Each of the defendant's witnesses testified that in their opinion the highest and best use of the remainder of his property had been changed from a retail commercial development to a residential development. Witness Ross estimated the severance damages caused by the reconstruction of the county road at $69,373, using as the basis for this estimate the fact that the road in front of the defendant's property was too narrow for servicing commercial property and that by the reduction of the total right-of-way width to 40 feet the road no longer had the potential of an additional paved width, and he considered 40 feet too narrow for the use of vehicles of the type used to serve commercial property. Witness Little estimated the severance damages at $68,034, using as the basis for his estimate the erection of the state highway ramp, the closing of the Ringwood Avenue access, and the inadequacy of a 40-foot street to service commercial property. He made no breakdown of these factors in his computation. Two of these were later held by the court to be non-compensable. When he was asked to consider only the diminution in right-of-way width in estimating the severance damages, he did not change the amount of his estimate. Yet when asked if he thought that the closing of Ringwood Avenue was an additional reason to persuade a present buyer that the property was no longer commercial property but residential property, he replied ‘I don't think any buyer would buy property for commercial property if Ringwood Avenue was closed off.’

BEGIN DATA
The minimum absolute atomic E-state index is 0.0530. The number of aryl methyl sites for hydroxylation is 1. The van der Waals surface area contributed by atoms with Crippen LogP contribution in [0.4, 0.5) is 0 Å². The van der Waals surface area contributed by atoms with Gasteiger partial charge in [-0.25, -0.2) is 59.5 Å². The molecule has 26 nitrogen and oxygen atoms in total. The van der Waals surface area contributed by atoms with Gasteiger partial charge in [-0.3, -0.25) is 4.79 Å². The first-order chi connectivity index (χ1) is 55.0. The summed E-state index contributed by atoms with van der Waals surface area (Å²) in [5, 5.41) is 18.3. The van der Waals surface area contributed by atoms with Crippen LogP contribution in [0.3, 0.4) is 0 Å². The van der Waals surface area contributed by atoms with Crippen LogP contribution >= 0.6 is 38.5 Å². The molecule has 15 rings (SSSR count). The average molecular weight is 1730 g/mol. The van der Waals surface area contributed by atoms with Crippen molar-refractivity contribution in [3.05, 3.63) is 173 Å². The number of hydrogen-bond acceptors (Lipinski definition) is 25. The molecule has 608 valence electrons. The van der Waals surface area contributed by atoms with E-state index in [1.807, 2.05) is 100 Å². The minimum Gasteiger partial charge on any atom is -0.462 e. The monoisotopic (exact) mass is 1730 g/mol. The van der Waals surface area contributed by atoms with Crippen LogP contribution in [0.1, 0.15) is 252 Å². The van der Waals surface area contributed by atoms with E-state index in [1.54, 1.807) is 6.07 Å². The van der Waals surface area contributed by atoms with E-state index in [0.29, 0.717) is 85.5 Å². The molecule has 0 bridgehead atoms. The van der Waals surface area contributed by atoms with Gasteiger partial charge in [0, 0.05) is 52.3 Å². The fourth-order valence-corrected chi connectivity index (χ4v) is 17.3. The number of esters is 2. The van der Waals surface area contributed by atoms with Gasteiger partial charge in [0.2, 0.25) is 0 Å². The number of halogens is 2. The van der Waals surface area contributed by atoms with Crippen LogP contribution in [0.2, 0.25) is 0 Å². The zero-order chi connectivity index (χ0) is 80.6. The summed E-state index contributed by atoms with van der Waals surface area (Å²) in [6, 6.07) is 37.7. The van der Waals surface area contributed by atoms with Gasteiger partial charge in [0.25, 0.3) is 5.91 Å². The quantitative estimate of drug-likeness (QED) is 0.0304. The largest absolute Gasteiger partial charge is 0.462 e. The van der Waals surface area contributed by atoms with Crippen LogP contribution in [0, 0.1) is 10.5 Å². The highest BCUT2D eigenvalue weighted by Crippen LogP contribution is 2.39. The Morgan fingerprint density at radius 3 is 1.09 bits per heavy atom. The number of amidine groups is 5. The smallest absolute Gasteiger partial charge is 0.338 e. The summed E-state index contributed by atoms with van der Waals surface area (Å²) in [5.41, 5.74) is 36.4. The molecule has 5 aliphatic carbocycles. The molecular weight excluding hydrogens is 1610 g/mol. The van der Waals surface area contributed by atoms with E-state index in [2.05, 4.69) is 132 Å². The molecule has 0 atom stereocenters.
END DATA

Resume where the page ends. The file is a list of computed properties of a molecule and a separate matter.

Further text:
It was the contention of the defendant throughout the trial the loss sustained by him was not a question of access but of changing the highest and best use of his property by the narrowing of the right-of-way, the original width of which had been established by the local authorities as being necessary for serving this commerciallyzoned property and in which original width he owned the underlying fee. The trial court property treated this as a question of access to the county road. However it refused to determine as a matter of law that there had been no substantial impairment of this right, leaving this determination to the jury as a question of fact. The jury was instructed that the defendant had a private right in the county road of reasonable access by such modes of conveyance and travel as are appropriate to the highway, and to a road of a width which was adequate to serve his property, considering the uses to which it was adapted and available. If the jury should find in accordance with this definition that the defendant's right of access had not been substantially impaired, it was instructed to find that the defendant had suffered no compensable damage by reason thereof. One of the jurors asked whether the landowner has the right to say what can be done with that right-of-way for the use of his own property, whether he could have paved those 12 feet on the opposite side of the road, or did that strip of land belong to the county and had to be reserved for curbs or sidewalks. After a colloquy between court and counsel, he was informed that ‘the area dedicated to the County of Los Angeles for road purposes may be improved and used for general road and street purposes which includes pavement, sidewalk area, curbs, parkway, which ultimate improvement is determined by the County of Los Angeles according to need of the surrounding area.’ The jury returned a verdict of $33,499.83 for the severance damages for impairment of the defendant's right of access in and to this county road.